Thursday, June 23, 2005

Local rhythms

Over at spaceandculture last month, I posted about my vegetables. Well actually, about how eating local organic produce has changed the way I understand land, labour, food and my body's relationship to it all. You know, embodied interaction.

Anyway, each week we get a message from the farm about the week's selection - and this came today:

"Mother Nature has certainly been playing with us over the last two weeks. The unseasonable extreme heat destroyed our baby spinach stands (by causing them to bolt or go to seed prematurely which causes them to be bitter) as well as many of our lettuce stands. Then there was the torrential rainfall which flooded many of our outdoor lettuce stands as well as large sections of our fields. We are not sure how many salad greens we will have in this week's basket. There may be none in the basket for this week at all but we will have new stands ready by next week. The torrential rains have also put us behind in our June planting schedule. And then there were the frequent power outages caused by severe thunderstorms which stressed our refrigeration units and probably caused our micro-greens and salad greens to overheat last week. If you received bad ones or ones which didn't keep well, this was the reason. We are also changing the packaging of the micro-greens which we think will improve their shelf life in very hot weather. The thin plastic bags have not kept them very well. And if that wasn't enough, we have had very cold nights at the farm over the weekend! On the bright side, the long range forecast shows that normal weather for this time of year will return this week. This is just all part of farming! We hope to still have asparagus this week, but it will be ending very soon for the season so enjoy it while you can - and baby pak choy, fresh komatsuna, chard, and tender broccoli raab."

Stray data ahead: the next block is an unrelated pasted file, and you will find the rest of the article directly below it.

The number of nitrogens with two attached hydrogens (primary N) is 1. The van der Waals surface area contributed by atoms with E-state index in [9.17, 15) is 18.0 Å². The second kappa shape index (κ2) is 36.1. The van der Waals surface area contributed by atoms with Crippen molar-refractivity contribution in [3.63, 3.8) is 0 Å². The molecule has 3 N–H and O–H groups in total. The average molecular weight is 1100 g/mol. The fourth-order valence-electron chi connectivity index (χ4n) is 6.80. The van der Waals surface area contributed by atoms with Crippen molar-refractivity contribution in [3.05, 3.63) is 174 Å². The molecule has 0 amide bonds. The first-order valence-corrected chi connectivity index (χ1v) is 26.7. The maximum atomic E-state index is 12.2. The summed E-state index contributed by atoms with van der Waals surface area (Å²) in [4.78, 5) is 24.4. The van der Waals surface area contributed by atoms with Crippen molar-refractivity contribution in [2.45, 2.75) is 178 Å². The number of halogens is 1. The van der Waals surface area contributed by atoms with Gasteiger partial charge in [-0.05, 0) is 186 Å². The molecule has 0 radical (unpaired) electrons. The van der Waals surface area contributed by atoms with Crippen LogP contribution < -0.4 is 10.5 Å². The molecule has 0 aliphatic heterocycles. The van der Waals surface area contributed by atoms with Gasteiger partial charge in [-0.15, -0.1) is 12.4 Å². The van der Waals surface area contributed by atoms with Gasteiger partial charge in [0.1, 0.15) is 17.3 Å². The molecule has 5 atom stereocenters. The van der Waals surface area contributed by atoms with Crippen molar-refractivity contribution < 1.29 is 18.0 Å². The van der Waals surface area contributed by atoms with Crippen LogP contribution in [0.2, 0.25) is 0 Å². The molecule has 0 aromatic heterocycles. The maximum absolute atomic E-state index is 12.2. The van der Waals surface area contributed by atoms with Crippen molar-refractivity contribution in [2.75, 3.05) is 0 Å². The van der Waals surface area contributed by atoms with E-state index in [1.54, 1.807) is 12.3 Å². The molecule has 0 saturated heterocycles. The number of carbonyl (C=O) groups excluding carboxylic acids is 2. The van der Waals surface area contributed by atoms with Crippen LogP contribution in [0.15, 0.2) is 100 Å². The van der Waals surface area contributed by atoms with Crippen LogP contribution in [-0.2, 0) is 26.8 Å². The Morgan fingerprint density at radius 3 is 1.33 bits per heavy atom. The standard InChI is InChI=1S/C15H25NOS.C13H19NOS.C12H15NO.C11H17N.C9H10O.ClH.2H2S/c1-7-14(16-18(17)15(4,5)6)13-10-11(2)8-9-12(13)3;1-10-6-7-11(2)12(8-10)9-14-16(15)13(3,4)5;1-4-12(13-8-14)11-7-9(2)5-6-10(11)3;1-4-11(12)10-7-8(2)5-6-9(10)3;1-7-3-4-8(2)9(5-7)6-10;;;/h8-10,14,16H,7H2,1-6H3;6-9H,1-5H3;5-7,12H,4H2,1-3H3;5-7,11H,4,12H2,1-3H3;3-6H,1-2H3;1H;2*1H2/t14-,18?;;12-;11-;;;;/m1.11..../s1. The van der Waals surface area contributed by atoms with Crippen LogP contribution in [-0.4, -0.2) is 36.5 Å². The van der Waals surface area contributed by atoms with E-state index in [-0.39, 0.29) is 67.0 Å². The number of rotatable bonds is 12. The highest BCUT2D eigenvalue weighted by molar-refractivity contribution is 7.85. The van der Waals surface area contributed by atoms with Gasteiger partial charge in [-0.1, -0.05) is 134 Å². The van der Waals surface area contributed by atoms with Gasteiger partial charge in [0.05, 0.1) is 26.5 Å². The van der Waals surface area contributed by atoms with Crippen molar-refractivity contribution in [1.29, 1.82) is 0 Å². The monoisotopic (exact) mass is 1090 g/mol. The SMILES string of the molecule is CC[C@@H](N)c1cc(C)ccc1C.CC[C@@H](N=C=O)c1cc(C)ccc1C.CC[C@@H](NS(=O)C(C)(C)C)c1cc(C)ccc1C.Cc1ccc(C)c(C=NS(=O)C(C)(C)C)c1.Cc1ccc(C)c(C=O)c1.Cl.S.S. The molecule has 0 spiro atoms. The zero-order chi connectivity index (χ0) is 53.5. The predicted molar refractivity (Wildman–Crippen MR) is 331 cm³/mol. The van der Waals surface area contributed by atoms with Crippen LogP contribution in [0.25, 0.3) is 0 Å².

I notice that when my body remembers the weather described, and when I can imagine these conditions also effecting the plants and the people who tend them, it seems only appropriate that the food supply is disrupted. At the risk of sounding like a bloody hippie, I have to say that being part of the same rhythms is really satisfying.

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